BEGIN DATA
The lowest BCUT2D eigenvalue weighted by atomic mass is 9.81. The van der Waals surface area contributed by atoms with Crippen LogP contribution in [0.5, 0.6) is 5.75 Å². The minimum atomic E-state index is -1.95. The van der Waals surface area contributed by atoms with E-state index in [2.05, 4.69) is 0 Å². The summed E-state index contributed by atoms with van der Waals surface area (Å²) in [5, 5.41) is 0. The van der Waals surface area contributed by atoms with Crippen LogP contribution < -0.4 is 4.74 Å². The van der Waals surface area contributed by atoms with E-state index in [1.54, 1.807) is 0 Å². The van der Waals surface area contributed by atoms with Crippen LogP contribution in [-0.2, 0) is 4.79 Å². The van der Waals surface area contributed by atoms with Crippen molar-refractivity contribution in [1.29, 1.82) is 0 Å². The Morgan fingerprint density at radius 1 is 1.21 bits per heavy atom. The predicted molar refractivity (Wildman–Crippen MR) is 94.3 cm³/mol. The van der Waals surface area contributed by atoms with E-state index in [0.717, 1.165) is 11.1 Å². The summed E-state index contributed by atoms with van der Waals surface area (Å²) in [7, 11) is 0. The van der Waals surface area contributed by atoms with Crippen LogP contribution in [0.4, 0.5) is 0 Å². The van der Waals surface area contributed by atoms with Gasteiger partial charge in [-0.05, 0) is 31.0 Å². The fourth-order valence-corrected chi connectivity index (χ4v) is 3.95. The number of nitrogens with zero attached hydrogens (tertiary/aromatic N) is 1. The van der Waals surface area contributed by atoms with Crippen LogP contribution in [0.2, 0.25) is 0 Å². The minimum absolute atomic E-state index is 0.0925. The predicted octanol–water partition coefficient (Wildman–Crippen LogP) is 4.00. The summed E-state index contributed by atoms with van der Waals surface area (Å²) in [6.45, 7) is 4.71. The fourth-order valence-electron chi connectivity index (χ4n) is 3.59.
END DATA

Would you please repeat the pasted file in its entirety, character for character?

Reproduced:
The lowest BCUT2D eigenvalue weighted by atomic mass is 9.81. The van der Waals surface area contributed by atoms with Crippen LogP contribution in [0.5, 0.6) is 5.75 Å². The minimum atomic E-state index is -1.95. The van der Waals surface area contributed by atoms with E-state index in [2.05, 4.69) is 0 Å². The summed E-state index contributed by atoms with van der Waals surface area (Å²) in [5, 5.41) is 0. The van der Waals surface area contributed by atoms with Crippen LogP contribution < -0.4 is 4.74 Å². The van der Waals surface area contributed by atoms with E-state index in [1.54, 1.807) is 0 Å². The van der Waals surface area contributed by atoms with Crippen LogP contribution in [-0.2, 0) is 4.79 Å². The van der Waals surface area contributed by atoms with Crippen molar-refractivity contribution in [1.29, 1.82) is 0 Å². The Morgan fingerprint density at radius 1 is 1.21 bits per heavy atom. The predicted molar refractivity (Wildman–Crippen MR) is 94.3 cm³/mol. The van der Waals surface area contributed by atoms with E-state index in [0.717, 1.165) is 11.1 Å². The summed E-state index contributed by atoms with van der Waals surface area (Å²) in [7, 11) is 0. The van der Waals surface area contributed by atoms with Crippen LogP contribution in [0.4, 0.5) is 0 Å². The van der Waals surface area contributed by atoms with Gasteiger partial charge in [-0.05, 0) is 31.0 Å². The fourth-order valence-corrected chi connectivity index (χ4v) is 3.95. The number of nitrogens with zero attached hydrogens (tertiary/aromatic N) is 1. The van der Waals surface area contributed by atoms with Crippen LogP contribution in [0.2, 0.25) is 0 Å². The minimum absolute atomic E-state index is 0.0925. The predicted octanol–water partition coefficient (Wildman–Crippen LogP) is 4.00. The summed E-state index contributed by atoms with van der Waals surface area (Å²) in [6.45, 7) is 4.71. The fourth-order valence-electron chi connectivity index (χ4n) is 3.59.